There are two solutions to overwatering: the most obvious is to decrease the frequency with which you water the plant. However, this won’t solve the issue if your plant is not draining properly, so you should check that the container and the potting medium are both suitable.
The container should have some generous holes in the bottom, and you may want to add a layer of fine gravel beneath the soil. This will encourage water to run out of the bottom of the pot, drying your bonsai’s roots out, and preventing water from pooling around them.
You should also aim to use bonsai soil or some other fine potting medium to promote good drainage. You can add perlite to the mix if you are having issues.
If your bonsai has got very wet, make sure you repot it using some dry medium. You can take this opportunity to inspect the roots, too. Any that have turned brown or mushy should be cut away using sterile scissors.
If the root ball is very wet, soak away some of the moisture with clean paper towels, or allow the roots to dry for a few hours before you replant your bonsai in fresh, well-draining soil.
Reason 4: Natural Yellowing
It’s important to be aware that some bonsai trees do yellow naturally. Any tree that is deciduous and sheds its leaves in the fall will do so in its bonsai form too. It may lose all of its foliage during the winter, and this is nothing to worry about, provided it is natural for that tree.
Even evergreen trees will lose old foliage as they grow and age, and this may turn yellow before it drops off. The odd yellow leaf is not a cause for concern.
How To Solve It
This is a natural process for the tree, so there is no need for a solution. Being aware of whether your bonsai is deciduous or evergreen should help you to determine whether it ought to lose its leaves in the fall.
Reason 5: Poor Pruning
Bonsai trees need to be trimmed and wired in order to retain their shape, and this should not cause leaf yellowing unless you do it too often or too heavily. Being cut does cause stress to the tree, so excessive pruning may make it sick.
Additionally, when you make cuts to the tree, you expose it to both pests and diseases, and it’s a good idea to be aware of this. Either could cause leaf yellowing.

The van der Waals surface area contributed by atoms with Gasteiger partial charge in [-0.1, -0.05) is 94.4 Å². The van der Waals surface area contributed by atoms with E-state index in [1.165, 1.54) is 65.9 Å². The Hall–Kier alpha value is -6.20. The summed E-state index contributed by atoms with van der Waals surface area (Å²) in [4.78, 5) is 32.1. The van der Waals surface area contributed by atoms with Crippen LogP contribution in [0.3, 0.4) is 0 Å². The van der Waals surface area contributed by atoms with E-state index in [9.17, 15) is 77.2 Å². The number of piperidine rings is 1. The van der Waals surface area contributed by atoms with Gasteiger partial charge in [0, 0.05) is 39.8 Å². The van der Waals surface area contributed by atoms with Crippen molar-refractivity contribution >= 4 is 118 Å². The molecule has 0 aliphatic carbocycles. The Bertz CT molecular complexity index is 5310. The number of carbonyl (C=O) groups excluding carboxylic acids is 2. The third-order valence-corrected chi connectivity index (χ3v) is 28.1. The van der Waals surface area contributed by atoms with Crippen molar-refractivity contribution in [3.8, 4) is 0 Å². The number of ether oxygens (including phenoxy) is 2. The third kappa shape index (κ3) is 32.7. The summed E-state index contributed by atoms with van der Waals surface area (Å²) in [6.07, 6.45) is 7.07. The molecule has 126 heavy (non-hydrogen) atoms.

How To Solve It
Learn how to prune a bonsai correctly, and keep pruning to a minimum. You should not be trimming your bonsai tree’s roots and leaves often – only enough to maintain its shape. The more you cut the tree, the more stressed it will be, and the more vulnerable it will become to diseases and pests.
There are many useful guides on pruning bonsais, so familiarize yourself with the correct method before you start shaping your tree. Always use sterile equipment, and wash your hands before you touch the plant, especially when making an incision. This will further reduce the risk of introducing infections and should help to keep your tree healthy.
Reason 6: Fertilizing Issues
Again, the small pot means that it can be difficult to balance the fertilizer needs of your plant, and too much or too little can lead to leaf yellowing. Most bonsai trees will need fertilizing during their growing season, but you do need to be cautious about overdoing it.
In general, it’s better to give a tree too little fertilizer, rather than risk giving it too much.
How To Solve It
An under-fertilized bonsai tree is easy to fix; simply dilute some fertilizer suitable for that type of tree, and add it to the pot every few weeks during the growing season.
An over-fertilized tree may prove more challenging. Try using soil testing kits to confirm whether it has too much of a particular nutrient in the soil, and flush the pot out with clean water if you have given it too much food.
There are plenty of explanations for yellow leaves on a bonsai tree, but most have fairly easy fixes. Identify the issue and act quickly to solve it, as these plants are delicate and may not survive for long in poor conditions.